Agriculture and Innovation: MIT Sloan students gain unique global perspective on agribusiness

A group of 22 MIT Sloan students recently travelled to Brazil and India as part of a student-led class about innovation in agriculture. Throughout a six-week course, they studied supply chains, the economics of organic farming, and the ways in which agriculture in industrialized nations differs from that of its developing counterparts. As a capstone to the course, the students traveled to each nation to learn from farmers, middlemen, and consumers how these innovations directly affect them.

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Play video: Farmers’ Markets
Play video: Organic vs. Pesticides

The class, “Agricultural Innovation in Brazil and India: Creating Value Across the Supply Chain,” was conceived and implemented entirely by a team of five students. Erica Dhawan, Shayna Harris, Weisen Li, Daria Kaboli, and Adah Chan, all MBA ’11, worked with MIT Sloan faculty member Kara Blackburn to construct the syllabus, arrange for a host of topic-specific classroom speakers, and organize the actual trip.

Splitting up into smaller groups within each country, the students developed case studies focusing on a variety of issues related to sustainable agribusiness, from supply chain implications of organic farming in India to computerized tracking of produce bound for Brazilian supermarkets. Students met with farmers, buyers, grocers, lobbyists, commercial food producers, and a host of other organizations and individuals impacted by the agricultural industries in each nation.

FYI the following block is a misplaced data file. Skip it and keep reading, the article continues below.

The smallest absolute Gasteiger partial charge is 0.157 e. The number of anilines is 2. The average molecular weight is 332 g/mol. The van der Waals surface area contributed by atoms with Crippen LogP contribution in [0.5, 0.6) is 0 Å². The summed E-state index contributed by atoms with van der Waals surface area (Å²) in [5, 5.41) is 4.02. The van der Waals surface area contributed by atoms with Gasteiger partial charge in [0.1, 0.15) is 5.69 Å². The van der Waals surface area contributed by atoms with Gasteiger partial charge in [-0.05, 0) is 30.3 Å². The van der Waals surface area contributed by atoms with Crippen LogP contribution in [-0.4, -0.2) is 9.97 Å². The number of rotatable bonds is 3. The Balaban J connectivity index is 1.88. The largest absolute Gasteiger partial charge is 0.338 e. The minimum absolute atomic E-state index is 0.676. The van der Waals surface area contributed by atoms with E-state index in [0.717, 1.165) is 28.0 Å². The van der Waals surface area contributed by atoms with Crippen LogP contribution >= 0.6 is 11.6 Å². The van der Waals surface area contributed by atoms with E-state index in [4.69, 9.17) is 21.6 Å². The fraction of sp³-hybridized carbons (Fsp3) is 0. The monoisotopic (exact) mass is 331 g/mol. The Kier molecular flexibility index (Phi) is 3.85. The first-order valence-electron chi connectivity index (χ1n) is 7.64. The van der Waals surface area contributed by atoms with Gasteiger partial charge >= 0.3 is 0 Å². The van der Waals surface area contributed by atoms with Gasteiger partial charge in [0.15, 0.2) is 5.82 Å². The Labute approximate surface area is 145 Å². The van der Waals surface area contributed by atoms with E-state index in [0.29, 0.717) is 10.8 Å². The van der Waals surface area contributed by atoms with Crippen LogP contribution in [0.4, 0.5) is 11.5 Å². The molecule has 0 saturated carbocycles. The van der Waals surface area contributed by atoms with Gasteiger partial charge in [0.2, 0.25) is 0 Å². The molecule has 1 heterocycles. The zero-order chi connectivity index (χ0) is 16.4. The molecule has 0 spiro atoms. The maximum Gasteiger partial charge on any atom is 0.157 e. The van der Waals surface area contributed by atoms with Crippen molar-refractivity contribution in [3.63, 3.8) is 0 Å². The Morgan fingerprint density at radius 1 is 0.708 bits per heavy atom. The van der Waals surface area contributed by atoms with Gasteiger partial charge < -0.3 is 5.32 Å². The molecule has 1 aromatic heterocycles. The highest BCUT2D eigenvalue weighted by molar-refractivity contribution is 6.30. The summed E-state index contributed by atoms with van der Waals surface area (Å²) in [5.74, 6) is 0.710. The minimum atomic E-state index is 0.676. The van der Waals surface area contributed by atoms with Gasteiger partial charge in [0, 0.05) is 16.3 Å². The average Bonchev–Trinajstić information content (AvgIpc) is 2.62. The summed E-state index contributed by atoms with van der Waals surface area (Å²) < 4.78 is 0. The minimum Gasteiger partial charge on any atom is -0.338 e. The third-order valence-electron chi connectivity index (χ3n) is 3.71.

Outside Pune, India, one group of students saw first-hand how one corporation, Tasty Bite, is exploring the viability of pesticide-free farming, and several hundred kilometers away, Jayant Barve, the “godfather” of organic farming in India, explained how his cattle make up an integral part of his methodology. They explored the local mandi, a government-regulated marketplace, speaking to buying agents, and experienced the Kisan Mela, an agricultural fair, in Ludhiana.

Meanwhile in São Paolo, Brazil, another group of students was given an in-depth look at the computerized tracking system used by Brazil’s largest supermarket chain, seeing the process as food traveled from the field right onto the store shelves. They explored a state-run marketplace, learning about pricing standards, and stayed with host families in Afogados da Ingazeira, in Brazil’s northern state of Pernambuco, gaining exposure to organic practices in small-scale farming and even helping to bring the farmers’ produce to market.

Part of the annual spring study tours at MIT Sloan, the Agricultural Innovation trip focused on exposing its participants to global insights and viewpoints unattainable in a traditional classroom setting. “Sustainability is not about how business impacts the world,” says trip organizer Dhawan. “It’s about how the world impacts business. If we don’t understand the world, then we won’t understand business.”

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